When Should You Ask For An Epidural During Labor?

While many people associate an epidural specifically with childbirth, it's used for a variety of different purposes whenever it's necessary to anesthetize a part of the body, as per the Cleveland Clinic. It works by interrupting the nerve signals traveling from the brain through the spinal cord and onto other areas of the body, blocking an individual from feeling pain in a given area. A specially trained professional, usually an anesthesiologist, carries out the procedure by inserting a needle filled with the anesthetic into one of the spaces surrounding the spinal cord. Depending on the reason for the epidural, the medication will either be delivered once or set up to provide a continuous or on-demand flow.

When an epidural is used for labor and childbirth purposes, the numbing and pain relief is located in a region spanning from the belly button down through the thighs, explains the American Society of Anesthesiologists. It isn't strong enough to prevent an individual from feeling the necessary pressure to push out the baby but is designed to remove any pain associated with the process. In this case, the epidural is supplied continuously through a catheter that is inserted in the lower back, allowing the birthing individual to enjoy pain relief as long as is necessary.

If you're considering getting an epidural for your upcoming birth, you may be wondering how long you should hold out before requesting one.

An epidural can be administered at various points during labor

The good news is that you don't need to worry about getting to the hospital and requesting an epidural right at the beginning of labor. WebMD states that an anesthesiologist can administer the drug at any given time during the course of labor, as long as you don't wait until the last minute before you push that baby out (an epidural takes about a quarter of an hour to kick in, after all). This relatively large window of time allows you the opportunity to decide if getting an epidural is necessary for your own comfort as you move through labor.

If the epidural is administered with enough time in advance, the only condition is that you prevent yourself from making any movements while the needle is inserted. To carry out the procedure, the anesthesiologist will first request that you either sit on the bed or lay on your side, explains Johns Hopkins Medicine. They will apply a topical numbing cream to prevent pain and discomfort when they insert the needle. The final step is to thread the catheter into the space where the needle entered and let the medication flow. While you shouldn't feel any pain, the initial flow of the anesthetic may cause some stinging.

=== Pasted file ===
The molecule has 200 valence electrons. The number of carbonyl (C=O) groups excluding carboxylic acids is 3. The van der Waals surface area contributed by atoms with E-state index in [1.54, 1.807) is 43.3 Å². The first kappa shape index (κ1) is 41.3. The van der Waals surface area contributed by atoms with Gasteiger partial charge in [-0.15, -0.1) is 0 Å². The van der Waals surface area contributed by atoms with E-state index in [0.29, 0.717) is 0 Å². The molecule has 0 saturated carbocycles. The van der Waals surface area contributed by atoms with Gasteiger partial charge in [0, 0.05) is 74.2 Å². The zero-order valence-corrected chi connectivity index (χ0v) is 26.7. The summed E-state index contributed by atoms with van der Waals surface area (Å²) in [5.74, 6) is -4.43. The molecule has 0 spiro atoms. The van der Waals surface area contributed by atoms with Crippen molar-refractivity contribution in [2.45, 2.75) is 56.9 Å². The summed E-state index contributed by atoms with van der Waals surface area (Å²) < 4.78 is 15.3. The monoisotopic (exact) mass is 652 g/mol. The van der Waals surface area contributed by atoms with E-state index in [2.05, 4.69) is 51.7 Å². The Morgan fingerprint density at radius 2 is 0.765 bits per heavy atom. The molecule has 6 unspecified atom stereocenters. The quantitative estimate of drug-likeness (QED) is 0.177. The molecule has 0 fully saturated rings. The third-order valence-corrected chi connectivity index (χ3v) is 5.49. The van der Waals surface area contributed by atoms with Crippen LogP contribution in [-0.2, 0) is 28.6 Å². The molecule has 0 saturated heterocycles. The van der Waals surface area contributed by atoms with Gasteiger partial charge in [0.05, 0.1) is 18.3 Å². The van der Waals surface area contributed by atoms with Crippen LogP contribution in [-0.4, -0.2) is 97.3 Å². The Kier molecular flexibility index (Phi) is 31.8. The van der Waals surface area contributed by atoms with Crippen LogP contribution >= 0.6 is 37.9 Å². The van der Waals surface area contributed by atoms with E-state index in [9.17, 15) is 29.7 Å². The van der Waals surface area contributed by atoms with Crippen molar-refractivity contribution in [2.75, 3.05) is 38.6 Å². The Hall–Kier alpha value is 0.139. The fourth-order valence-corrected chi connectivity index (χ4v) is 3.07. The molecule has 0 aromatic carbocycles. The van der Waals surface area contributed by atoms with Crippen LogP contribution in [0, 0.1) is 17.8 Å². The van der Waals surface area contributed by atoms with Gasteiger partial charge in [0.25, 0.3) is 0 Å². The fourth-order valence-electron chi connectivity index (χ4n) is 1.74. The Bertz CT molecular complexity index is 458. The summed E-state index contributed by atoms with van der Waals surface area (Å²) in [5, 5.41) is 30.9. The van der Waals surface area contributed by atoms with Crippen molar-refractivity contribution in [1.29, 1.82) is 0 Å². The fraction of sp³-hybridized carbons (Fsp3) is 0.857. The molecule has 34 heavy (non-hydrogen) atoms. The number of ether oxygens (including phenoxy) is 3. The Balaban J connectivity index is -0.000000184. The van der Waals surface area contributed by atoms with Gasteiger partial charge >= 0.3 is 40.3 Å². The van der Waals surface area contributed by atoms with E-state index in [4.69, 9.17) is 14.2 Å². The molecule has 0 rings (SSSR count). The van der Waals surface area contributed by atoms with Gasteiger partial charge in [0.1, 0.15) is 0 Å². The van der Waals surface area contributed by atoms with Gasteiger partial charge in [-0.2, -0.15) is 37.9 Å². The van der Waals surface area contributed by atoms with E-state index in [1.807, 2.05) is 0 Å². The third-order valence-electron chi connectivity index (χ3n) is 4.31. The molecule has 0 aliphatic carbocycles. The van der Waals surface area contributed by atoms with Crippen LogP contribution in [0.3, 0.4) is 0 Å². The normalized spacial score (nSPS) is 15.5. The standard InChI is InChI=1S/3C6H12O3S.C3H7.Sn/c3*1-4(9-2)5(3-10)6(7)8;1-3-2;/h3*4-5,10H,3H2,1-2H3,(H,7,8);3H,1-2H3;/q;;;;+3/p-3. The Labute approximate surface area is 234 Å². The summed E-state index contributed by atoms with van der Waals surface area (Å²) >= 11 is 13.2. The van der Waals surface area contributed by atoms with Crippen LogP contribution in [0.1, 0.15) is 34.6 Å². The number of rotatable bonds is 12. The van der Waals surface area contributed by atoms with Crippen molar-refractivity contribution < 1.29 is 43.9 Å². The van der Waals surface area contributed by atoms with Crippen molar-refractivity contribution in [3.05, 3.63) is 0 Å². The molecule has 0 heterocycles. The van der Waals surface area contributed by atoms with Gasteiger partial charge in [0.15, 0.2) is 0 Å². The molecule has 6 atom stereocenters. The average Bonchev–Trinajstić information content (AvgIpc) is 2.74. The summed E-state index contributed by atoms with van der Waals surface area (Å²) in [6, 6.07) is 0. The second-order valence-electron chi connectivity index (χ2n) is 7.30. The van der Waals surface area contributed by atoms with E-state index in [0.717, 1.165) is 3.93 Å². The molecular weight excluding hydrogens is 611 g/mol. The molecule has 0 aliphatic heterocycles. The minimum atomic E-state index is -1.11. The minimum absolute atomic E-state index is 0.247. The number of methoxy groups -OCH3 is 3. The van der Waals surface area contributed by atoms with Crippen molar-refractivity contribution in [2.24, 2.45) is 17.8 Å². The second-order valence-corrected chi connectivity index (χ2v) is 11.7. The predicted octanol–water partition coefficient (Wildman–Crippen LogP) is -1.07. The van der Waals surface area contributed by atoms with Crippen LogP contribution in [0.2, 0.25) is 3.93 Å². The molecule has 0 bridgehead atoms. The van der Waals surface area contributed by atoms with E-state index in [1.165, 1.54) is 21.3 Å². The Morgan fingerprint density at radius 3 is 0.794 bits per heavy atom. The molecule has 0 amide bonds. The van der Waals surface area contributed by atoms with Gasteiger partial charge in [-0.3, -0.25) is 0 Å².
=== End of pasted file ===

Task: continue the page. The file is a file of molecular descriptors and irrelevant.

Benefits and risks of an epidural

As with any medical procedure, there are benefits and risks that come along with opting for an epidural during labor. First and foremost, an epidural is considered safe and effective when it comes to blocking the pain associated with childbirth, as per Medical News Today. And although it restricts movement from the waist down, an individual continues to retain full use of their upper body. It's also important to note that in the case of an emergency C-section, having an epidural in place prevents the need for general anesthesia during the surgery, essentially allowing the birthing person to stay awake the entire time and giving them the opportunity to partake in the birth of their baby.

All good things aside, there are some risks associated with the procedure that you should be aware of ahead of time. Epidurals can cause some unpleasant side effects, including itchiness, nausea and vomiting, problems urinating, and localized pain in the area where the catheter was inserted, points out Healthline. In rare cases, some people have reported nerve damage, seizures, and infections. There is also some evidence that an epidural prolongs labor, which can lead to complications and the subsequent need for an emergency C-section.

Ultimately, you'll want to discuss the benefits and risks with your healthcare provider in order to make an informed decision about how you want to give birth when the time comes.